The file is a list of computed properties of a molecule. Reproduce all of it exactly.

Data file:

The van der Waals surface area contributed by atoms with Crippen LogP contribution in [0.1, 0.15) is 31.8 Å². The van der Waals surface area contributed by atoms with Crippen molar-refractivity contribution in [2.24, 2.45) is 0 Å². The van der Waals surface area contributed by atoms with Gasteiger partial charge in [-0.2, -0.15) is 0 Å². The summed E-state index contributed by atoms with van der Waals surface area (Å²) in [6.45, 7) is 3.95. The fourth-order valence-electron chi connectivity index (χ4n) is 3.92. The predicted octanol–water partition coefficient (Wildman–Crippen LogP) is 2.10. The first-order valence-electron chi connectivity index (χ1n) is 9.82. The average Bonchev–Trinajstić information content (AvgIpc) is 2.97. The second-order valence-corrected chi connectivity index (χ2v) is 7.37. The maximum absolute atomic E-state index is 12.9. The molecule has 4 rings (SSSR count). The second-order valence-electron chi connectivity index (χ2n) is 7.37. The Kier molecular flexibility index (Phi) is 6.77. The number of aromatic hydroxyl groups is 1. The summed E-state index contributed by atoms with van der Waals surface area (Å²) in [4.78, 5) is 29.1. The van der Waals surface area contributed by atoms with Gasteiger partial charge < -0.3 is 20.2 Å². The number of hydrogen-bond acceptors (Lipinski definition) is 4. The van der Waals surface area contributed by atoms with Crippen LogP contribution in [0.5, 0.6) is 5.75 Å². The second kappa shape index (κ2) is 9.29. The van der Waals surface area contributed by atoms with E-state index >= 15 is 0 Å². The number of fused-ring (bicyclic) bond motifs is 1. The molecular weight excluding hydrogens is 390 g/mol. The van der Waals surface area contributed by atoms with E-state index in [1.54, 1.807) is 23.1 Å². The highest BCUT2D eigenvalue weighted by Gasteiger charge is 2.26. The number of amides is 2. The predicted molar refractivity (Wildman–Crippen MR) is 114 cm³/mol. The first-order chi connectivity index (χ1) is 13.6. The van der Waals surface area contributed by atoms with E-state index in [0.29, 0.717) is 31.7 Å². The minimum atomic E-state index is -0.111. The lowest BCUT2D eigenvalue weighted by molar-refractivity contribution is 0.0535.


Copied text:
The van der Waals surface area contributed by atoms with Crippen LogP contribution in [0.1, 0.15) is 31.8 Å². The van der Waals surface area contributed by atoms with Crippen molar-refractivity contribution in [2.24, 2.45) is 0 Å². The van der Waals surface area contributed by atoms with Gasteiger partial charge in [-0.2, -0.15) is 0 Å². The summed E-state index contributed by atoms with van der Waals surface area (Å²) in [6.45, 7) is 3.95. The fourth-order valence-electron chi connectivity index (χ4n) is 3.92. The predicted octanol–water partition coefficient (Wildman–Crippen LogP) is 2.10. The first-order valence-electron chi connectivity index (χ1n) is 9.82. The average Bonchev–Trinajstić information content (AvgIpc) is 2.97. The second-order valence-corrected chi connectivity index (χ2v) is 7.37. The maximum absolute atomic E-state index is 12.9. The molecule has 4 rings (SSSR count). The second-order valence-electron chi connectivity index (χ2n) is 7.37. The Kier molecular flexibility index (Phi) is 6.77. The number of aromatic hydroxyl groups is 1. The summed E-state index contributed by atoms with van der Waals surface area (Å²) in [4.78, 5) is 29.1. The van der Waals surface area contributed by atoms with Gasteiger partial charge < -0.3 is 20.2 Å². The number of hydrogen-bond acceptors (Lipinski definition) is 4. The van der Waals surface area contributed by atoms with Crippen LogP contribution in [0.5, 0.6) is 5.75 Å². The second kappa shape index (κ2) is 9.29. The van der Waals surface area contributed by atoms with E-state index >= 15 is 0 Å². The number of fused-ring (bicyclic) bond motifs is 1. The molecular weight excluding hydrogens is 390 g/mol. The van der Waals surface area contributed by atoms with E-state index in [1.54, 1.807) is 23.1 Å². The highest BCUT2D eigenvalue weighted by Gasteiger charge is 2.26. The number of amides is 2. The predicted molar refractivity (Wildman–Crippen MR) is 114 cm³/mol. The first-order chi connectivity index (χ1) is 13.6. The van der Waals surface area contributed by atoms with E-state index in [0.29, 0.717) is 31.7 Å². The minimum atomic E-state index is -0.111. The lowest BCUT2D eigenvalue weighted by molar-refractivity contribution is 0.0535.